Study Guide

The Silken Tent

by Robert Frost

The Silken Tent Analysis

The Poem (Critical Guide to Poetry for Students)

Robert Frost’s “The Silken Tent” is both a love poem and a metaphor describing the poet’s relationship to his beloved as well as to his poetry. “The Silken Tent” is a sonnet written in the Shakespearean style, yet with Frost’s uniquely American twist on form. It is a simple sentence written in fourteen lines of rhymed iambic pentameter. Frost makes use of his ties to nature in general, and New England in particular, to address the universality of human relationships and love. This is also a poem about people’s individual relationships within the wider universe. At once simple and complex, “The Silken Tent” serves as a compelling metaphor for poetry within the context of lives and relationships.

Frost opens with the line “She is as in a field a silken tent” and immediately creates an image for the reader. The vision is of a tent in a field at midday, standing firm against the summer sun, sturdy and sure, supported by a strong “central cedar pole” which serves both to support and to point the pinnacle of the tent heavenward, toward the sun. Yet this tent is not set up for a rustic outing within the elements. Rather, it stands tall as Frost’s symbol of the complexities of love and the connections of relationships, which “owe naught to any single cord” and are “strictly held by none” but are always “loosely bound/ By countless silken ties of love and thought.”

Frost completes the sentence by noting that...

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The Silken Tent Forms and Devices (Critical Guide to Poetry for Students)

Frost used a modern twist on a very traditional form in “The Silken Tent.” Clearly a sonnet in the English tradition, he keeps his New England perspective as he puts his emotions to paper. In the ancient tradition of the biblical Song of Songs and following also in the tradition of John Donne, this is a lusty poem about passion and the forces being exerted upon the relationship. It is both capricious and restrained. The verse is honest, yet measured and controlled.

“The Silken Tent” is a true Shakespearean sonnet. Frost uses fourteen lines of iambic pentameter in measured rhyme. The rhyme scheme is the traditional abab cdcd efef gg. This is a break from Frost’s many monologues written in blank verse. In this poem the rhyme is clear (“tent” and “relent”; “breeze” and “ease”; “pole” and “soul”), but it is never forced or predictable. The poem is masterfully crafted, allowing for the natural flow of typical New England speech patterns within the traditional constraints of the sonnet form, using iambic pentameter.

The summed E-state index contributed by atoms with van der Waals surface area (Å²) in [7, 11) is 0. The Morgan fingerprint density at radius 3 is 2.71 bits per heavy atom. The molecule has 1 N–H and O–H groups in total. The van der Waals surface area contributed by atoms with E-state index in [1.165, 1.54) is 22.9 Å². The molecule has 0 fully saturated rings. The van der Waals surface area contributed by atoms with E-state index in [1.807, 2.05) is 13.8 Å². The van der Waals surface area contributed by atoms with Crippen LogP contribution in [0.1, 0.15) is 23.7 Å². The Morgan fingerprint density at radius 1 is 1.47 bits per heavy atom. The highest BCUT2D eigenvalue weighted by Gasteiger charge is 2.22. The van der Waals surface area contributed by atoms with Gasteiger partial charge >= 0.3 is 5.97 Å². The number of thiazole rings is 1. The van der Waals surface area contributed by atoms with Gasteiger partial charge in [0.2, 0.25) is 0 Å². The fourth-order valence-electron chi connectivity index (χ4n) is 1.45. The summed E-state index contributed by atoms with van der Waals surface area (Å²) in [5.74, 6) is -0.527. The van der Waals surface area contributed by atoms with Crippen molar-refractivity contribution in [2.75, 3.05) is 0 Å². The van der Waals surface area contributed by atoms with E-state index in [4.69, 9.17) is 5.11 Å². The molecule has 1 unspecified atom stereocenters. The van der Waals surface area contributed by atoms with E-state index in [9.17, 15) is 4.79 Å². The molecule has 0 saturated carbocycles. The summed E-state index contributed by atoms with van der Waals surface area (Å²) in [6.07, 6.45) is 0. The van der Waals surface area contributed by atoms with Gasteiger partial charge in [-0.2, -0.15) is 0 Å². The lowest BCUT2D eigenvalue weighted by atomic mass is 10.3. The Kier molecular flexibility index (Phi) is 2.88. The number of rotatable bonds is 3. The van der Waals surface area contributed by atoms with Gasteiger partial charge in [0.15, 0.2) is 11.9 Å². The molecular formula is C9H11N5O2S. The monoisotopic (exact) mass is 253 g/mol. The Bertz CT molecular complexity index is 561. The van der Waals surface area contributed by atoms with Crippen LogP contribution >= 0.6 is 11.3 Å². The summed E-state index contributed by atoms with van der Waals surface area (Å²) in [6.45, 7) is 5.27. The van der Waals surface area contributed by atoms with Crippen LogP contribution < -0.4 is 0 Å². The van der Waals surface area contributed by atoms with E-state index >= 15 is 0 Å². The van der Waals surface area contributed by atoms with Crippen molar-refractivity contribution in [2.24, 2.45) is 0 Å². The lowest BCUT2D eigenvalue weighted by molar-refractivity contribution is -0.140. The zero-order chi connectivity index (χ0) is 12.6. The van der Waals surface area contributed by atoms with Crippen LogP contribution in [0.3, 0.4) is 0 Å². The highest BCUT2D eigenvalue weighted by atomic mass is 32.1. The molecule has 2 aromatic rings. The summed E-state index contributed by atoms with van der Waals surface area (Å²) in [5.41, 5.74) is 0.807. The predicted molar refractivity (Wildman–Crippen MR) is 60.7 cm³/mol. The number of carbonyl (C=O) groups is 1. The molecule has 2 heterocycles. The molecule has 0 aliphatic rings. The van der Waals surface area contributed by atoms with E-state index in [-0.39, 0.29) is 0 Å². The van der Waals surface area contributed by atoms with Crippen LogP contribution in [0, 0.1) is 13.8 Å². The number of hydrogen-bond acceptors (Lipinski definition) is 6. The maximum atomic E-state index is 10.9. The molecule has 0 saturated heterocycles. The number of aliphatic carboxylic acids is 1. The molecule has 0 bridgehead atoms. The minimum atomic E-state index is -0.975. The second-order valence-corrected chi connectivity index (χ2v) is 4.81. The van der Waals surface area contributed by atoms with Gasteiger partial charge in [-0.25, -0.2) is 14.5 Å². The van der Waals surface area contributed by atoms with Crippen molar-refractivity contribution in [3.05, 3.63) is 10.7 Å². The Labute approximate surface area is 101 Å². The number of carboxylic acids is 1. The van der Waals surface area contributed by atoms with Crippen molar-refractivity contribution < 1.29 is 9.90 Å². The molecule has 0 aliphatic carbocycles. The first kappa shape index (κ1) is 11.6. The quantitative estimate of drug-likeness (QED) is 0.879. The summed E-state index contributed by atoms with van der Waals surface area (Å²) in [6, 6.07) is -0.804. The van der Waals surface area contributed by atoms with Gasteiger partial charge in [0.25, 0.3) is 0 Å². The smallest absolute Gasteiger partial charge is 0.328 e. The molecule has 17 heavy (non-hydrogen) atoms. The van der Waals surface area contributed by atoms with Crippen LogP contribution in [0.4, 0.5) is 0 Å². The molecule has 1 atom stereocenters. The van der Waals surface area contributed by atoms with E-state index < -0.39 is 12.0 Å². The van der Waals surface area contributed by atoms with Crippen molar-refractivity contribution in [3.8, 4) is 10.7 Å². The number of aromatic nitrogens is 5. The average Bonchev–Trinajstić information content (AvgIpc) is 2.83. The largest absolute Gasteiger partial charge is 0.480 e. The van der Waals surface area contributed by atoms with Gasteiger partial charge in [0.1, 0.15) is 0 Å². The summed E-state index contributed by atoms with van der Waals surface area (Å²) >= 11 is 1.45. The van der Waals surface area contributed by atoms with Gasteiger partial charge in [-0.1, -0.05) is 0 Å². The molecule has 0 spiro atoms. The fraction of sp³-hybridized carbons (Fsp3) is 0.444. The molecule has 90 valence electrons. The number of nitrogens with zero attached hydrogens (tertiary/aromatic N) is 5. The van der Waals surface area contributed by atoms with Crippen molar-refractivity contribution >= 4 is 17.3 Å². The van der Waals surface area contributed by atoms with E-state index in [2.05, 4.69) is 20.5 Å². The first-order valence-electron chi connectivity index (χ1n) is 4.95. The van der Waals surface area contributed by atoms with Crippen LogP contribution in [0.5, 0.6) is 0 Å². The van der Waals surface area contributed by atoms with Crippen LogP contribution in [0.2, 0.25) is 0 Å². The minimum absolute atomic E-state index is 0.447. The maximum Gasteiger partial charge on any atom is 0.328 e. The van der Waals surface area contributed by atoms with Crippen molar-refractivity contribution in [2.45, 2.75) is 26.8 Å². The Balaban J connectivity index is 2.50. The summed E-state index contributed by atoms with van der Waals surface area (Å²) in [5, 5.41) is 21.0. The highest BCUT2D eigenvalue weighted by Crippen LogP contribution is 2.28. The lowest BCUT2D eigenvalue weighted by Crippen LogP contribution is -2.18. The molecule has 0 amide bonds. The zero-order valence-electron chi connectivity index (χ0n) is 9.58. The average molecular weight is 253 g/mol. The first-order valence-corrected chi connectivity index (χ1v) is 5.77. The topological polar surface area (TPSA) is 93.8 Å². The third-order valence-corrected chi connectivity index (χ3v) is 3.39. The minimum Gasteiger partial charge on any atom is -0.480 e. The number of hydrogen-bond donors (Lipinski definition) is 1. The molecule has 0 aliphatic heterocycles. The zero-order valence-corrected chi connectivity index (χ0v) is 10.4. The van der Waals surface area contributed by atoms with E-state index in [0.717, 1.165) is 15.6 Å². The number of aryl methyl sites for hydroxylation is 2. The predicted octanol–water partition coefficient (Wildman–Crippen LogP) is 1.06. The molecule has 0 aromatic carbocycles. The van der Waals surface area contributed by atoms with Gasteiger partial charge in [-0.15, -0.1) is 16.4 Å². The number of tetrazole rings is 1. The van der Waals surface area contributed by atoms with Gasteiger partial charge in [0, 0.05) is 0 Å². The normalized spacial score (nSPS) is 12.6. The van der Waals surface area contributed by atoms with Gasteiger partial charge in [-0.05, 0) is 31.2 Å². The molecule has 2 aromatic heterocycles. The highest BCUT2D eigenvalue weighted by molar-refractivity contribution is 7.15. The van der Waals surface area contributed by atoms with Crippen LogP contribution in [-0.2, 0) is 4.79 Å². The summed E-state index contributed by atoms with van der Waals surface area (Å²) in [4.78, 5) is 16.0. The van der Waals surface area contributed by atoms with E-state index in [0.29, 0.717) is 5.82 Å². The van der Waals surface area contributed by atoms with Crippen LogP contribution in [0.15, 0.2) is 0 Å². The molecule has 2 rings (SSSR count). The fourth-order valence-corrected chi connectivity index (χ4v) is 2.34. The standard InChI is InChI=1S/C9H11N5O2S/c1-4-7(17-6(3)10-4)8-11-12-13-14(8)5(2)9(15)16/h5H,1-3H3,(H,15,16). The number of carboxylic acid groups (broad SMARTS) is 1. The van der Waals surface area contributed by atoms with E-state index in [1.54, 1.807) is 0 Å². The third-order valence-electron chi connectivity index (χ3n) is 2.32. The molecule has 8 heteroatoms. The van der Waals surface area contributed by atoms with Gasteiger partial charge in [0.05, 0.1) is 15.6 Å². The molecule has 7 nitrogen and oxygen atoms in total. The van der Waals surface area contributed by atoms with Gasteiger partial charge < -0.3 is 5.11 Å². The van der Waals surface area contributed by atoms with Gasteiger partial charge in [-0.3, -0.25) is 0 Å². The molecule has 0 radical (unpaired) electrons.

The “she” in the poem is not like a tent; Frost does not use simple simile. Rather, he uses an extended metaphor. The woman is “as in a field a silken tent.” She stands as a poetic symbol. The woman, the tent, the poem, all seem to be as one. Each stands alone seeking to find its place in the sun, each in a field, be it a green space in nature, the field of human relationships, or the...

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The Silken Tent Bibliography (Critical Guide to Poetry for Students)

Bloom, Harold, ed. Robert Frost. Philadelphia: Chelsea House, 2003.

Burnshaw, Stanley. Robert Frost Himself. New York: George Braziller, 1986.

Faggen, Robert. Robert Frost and the Challenge of Darwin. Ann Arbor: University of Michigan Press, 1997.

Galbraith, Astrid. New England as Poetic Landscape: Henry David Thoreau and Robert Frost. New York: Peter Lang, 2003.

Gerber, Philip L. Robert Frost. Rev. ed. Boston: Twayne, 1982.

Lathem, Edward Connery. Robert Frost: A Biography. New York: Holt, Rinehart and Winston, 1981.

Meyers, Jeffrey. Robert Frost: A Biography. Boston: Houghton Mifflin, 1996.

Poirier, Richard. Robert Frost: The Work of Knowing. New York: Oxford University Press, 1977.

Potter, James L. The Robert Frost Handbook. University Park: Pennsylvania State University Press, 1980.

Pritchard, William H. Frost: A Literary Life Reconsidered. New York: Oxford University Press, 1984.

Thompson, Lawrance Roger, and R. H. Winnick. Robert Frost: A Biography. New York: Holt, Rinehart and Winston, 1982.